Early philatelists did not have the same aesthetics that stamp collectors have today. Little, sometimes even no, attention was paid to quality. Stamps were peeled off envelopes, and the pieces that came off were pasted into early albums. And whenever an early issue proved elusive, early dealers were pleased to print reproductions and forgeries. Many of these early forgeries made little attempt to fool anyone.
Herman Hearst, Jr., who went by the nickname "Pat"—he was born on St Patrick's day—was the most prominent (and finest philatelic) writer of the twentieth century. He wrote several mainstream books about philately, several of which made it into mainstream society, one of which was on the New York Times Bestseller list for a time in the early 1960s. People used to send Pat all sorts of things, and pictured above is a stamp that a collector found that he sent to Hearst for his evaluation. We have placed it next to a genuine Penny Black. It is clear that the person who made this forgery was making no attempt to defraud anyone and was really producing a spacefiller for someone who couldn't afford the real McCoy. One could even speculate that this was a cut out album illustration—it is that crude—except for the fact that a cancellation is on the stamp, and the cancellation too is a fantasy. Penny Blacks were almost always canceled with Maltese cross cancellations, not target cancels as in the forgery.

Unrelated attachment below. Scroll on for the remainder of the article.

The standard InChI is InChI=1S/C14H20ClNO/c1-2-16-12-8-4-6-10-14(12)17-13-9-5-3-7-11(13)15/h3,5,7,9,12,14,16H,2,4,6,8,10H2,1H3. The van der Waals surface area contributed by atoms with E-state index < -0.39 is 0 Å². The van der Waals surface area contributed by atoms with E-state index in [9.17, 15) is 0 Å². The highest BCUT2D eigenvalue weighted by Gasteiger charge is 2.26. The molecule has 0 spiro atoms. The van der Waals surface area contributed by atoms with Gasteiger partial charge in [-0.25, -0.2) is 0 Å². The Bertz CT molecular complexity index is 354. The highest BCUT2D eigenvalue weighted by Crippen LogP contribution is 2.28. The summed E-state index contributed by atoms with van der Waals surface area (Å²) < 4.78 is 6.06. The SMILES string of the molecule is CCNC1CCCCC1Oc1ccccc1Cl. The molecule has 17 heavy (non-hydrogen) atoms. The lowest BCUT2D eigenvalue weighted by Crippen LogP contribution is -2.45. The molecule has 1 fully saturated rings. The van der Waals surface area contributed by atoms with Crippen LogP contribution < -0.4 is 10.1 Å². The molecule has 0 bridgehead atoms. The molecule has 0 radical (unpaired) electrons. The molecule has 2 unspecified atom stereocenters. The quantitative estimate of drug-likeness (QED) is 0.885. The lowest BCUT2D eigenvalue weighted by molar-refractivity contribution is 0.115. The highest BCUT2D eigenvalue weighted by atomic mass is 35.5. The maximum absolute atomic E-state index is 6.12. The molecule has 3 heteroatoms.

Students of philatelic history love finds like these. Where did they come from? Who made them, and when? Here's how the investigations work: The forgery is a crude lithograph, not engraved. The cancellation was applied by a secondary printing process and appears printed, not handstamped. The stamp forgery looks like an album illustration from which someone used the woodblock cut of and produced forgeries to which he added cancellations.